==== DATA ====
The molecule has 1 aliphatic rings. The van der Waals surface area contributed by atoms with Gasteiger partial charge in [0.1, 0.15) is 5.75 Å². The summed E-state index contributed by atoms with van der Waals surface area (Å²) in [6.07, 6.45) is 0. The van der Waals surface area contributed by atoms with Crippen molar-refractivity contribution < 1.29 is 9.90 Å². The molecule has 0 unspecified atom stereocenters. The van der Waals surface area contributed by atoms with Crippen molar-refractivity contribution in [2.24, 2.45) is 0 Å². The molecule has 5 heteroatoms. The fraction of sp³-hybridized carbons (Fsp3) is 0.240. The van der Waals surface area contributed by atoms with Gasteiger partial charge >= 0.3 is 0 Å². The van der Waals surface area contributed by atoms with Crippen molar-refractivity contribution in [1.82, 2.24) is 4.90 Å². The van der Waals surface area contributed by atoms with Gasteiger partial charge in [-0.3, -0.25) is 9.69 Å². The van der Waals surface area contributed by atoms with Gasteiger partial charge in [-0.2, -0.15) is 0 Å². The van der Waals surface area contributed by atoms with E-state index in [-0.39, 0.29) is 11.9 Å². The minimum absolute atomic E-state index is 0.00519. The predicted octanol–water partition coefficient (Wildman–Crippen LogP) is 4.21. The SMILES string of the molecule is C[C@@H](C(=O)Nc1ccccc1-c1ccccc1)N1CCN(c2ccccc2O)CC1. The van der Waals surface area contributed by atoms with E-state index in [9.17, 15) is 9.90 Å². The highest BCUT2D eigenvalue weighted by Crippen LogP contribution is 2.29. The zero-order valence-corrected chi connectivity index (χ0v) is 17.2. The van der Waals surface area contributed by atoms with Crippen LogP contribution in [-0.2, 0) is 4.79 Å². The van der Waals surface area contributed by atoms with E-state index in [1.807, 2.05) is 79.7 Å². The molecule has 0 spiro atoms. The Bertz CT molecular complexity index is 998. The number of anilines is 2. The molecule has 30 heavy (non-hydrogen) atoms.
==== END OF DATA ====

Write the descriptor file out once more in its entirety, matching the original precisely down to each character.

The molecule has 1 aliphatic rings. The van der Waals surface area contributed by atoms with Gasteiger partial charge in [0.1, 0.15) is 5.75 Å². The summed E-state index contributed by atoms with van der Waals surface area (Å²) in [6.07, 6.45) is 0. The van der Waals surface area contributed by atoms with Crippen molar-refractivity contribution < 1.29 is 9.90 Å². The molecule has 0 unspecified atom stereocenters. The van der Waals surface area contributed by atoms with Crippen molar-refractivity contribution in [2.24, 2.45) is 0 Å². The molecule has 5 heteroatoms. The fraction of sp³-hybridized carbons (Fsp3) is 0.240. The van der Waals surface area contributed by atoms with Gasteiger partial charge >= 0.3 is 0 Å². The van der Waals surface area contributed by atoms with Crippen molar-refractivity contribution in [1.82, 2.24) is 4.90 Å². The van der Waals surface area contributed by atoms with Gasteiger partial charge in [-0.3, -0.25) is 9.69 Å². The van der Waals surface area contributed by atoms with Gasteiger partial charge in [-0.2, -0.15) is 0 Å². The van der Waals surface area contributed by atoms with E-state index in [-0.39, 0.29) is 11.9 Å². The minimum absolute atomic E-state index is 0.00519. The predicted octanol–water partition coefficient (Wildman–Crippen LogP) is 4.21. The SMILES string of the molecule is C[C@@H](C(=O)Nc1ccccc1-c1ccccc1)N1CCN(c2ccccc2O)CC1. The van der Waals surface area contributed by atoms with E-state index in [9.17, 15) is 9.90 Å². The highest BCUT2D eigenvalue weighted by Crippen LogP contribution is 2.29. The zero-order valence-corrected chi connectivity index (χ0v) is 17.2. The van der Waals surface area contributed by atoms with Crippen LogP contribution in [-0.2, 0) is 4.79 Å². The van der Waals surface area contributed by atoms with E-state index in [1.807, 2.05) is 79.7 Å². The molecule has 0 spiro atoms. The Bertz CT molecular complexity index is 998. The number of anilines is 2. The molecule has 30 heavy (non-hydrogen) atoms.